I think we have five hon. Members who want to catch my eye, which gives them about nine minutes each. I am not imposing a time limit, just giving guidance on how long to speak for.

I congratulate the hon. Member for Fylde (Mark Menzies) on securing this important debate at such a critical time, when we need to secure a carbon-free UK as soon as possible.

The UK’s civil nuclear sector is among the most advanced in the world. Fuel production, generation, new build, and research through to decommissioning are key components of that. They provide tens of thousands of highly-skilled jobs, many in the north-west, particularly in Lancashire near my constituency of Preston, where fuel production is concentrated.

Nuclear power is one of the largest and most reliable sources of low-carbon energy and electricity in the UK. It has an essential role to play in the transition to net zero. The UK currently has only one new power station under construction. Without rapid progress, we will have what is referred to as a nuclear gap. The nuclear gap currently means that the UK’s only domestic nuclear fuel manufacturer, Springfields in Lancashire, is facing a very uncertain future. It was a pleasure to meet the trade unions on College Green today and discuss the problems that the industry faces. It was nice to see them and great that they are fighting for the industry in the way that they are.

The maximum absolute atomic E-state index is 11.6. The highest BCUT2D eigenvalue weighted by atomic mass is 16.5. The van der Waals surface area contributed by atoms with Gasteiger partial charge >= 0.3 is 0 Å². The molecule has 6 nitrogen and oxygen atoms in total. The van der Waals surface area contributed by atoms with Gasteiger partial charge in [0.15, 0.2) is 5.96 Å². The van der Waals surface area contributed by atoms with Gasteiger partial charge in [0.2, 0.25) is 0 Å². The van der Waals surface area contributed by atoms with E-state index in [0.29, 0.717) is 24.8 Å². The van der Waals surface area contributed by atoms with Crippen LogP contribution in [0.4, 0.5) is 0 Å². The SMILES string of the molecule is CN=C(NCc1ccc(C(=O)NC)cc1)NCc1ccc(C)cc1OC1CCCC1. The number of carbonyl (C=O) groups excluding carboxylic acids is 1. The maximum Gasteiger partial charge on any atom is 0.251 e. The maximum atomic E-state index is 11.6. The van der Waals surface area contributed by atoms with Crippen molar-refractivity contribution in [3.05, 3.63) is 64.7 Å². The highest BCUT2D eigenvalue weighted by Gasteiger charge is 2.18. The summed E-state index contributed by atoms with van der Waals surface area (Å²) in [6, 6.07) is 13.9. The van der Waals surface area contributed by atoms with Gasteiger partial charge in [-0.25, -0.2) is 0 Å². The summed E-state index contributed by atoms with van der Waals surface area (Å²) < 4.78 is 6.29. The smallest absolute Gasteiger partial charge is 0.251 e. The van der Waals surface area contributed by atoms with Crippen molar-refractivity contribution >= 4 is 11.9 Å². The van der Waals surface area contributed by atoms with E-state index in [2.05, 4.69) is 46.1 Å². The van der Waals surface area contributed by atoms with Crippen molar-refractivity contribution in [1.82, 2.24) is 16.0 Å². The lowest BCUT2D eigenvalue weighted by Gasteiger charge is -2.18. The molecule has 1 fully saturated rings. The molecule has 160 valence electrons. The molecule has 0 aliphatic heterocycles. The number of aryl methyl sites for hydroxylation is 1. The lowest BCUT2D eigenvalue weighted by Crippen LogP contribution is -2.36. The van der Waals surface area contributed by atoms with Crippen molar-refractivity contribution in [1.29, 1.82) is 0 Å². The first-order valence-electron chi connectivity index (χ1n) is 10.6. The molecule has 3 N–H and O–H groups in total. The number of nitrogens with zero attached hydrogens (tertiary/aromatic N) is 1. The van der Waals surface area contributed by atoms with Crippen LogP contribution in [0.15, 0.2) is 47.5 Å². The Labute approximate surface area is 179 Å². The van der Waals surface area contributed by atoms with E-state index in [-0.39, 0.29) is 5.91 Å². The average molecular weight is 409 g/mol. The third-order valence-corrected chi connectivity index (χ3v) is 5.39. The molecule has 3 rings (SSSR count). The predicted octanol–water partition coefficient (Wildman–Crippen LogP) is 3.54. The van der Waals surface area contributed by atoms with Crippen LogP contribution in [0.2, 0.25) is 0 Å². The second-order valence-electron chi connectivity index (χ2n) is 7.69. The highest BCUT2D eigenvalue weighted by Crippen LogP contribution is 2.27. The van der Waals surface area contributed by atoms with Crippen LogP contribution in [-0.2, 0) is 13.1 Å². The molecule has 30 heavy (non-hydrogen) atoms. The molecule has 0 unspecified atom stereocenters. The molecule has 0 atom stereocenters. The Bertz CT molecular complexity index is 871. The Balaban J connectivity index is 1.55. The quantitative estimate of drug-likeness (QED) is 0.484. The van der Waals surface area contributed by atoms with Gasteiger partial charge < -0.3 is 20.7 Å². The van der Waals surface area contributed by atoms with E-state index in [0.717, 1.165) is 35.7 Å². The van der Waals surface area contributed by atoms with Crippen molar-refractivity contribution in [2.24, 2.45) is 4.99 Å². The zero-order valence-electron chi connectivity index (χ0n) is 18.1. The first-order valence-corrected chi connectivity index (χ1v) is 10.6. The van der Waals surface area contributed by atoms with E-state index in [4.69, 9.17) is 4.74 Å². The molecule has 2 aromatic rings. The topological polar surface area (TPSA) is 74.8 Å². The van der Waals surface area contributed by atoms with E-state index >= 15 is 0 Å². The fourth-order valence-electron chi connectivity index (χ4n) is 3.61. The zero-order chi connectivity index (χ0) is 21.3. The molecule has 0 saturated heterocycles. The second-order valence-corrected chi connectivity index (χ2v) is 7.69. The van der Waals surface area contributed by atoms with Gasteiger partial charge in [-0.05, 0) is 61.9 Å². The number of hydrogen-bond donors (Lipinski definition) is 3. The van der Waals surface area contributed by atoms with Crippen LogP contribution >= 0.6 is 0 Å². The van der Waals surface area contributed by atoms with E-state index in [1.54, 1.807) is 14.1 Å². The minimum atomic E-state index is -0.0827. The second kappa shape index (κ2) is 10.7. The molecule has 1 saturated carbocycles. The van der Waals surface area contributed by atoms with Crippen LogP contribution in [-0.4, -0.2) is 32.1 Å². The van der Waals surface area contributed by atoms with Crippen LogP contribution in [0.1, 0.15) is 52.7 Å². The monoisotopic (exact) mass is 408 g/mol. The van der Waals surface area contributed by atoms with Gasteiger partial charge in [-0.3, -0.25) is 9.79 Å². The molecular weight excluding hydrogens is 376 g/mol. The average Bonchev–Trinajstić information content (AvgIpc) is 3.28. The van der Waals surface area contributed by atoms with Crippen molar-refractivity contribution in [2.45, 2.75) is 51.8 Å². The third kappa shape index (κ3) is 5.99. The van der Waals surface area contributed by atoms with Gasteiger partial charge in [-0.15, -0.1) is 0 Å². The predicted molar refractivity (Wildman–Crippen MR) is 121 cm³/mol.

The UK has something like 15 existing reactors, generating about a fifth of the electricity in the UK, with 13 others at various stages of construction or planning. The majority are due to reach the end of their operating lives and be shut down before 2030. In September 2016, the Government gave the final go-ahead to Hinckley Point C, which will be the first new nuclear power station for a generation. There is no doubt that we need new build if we are to have that carbon-free future.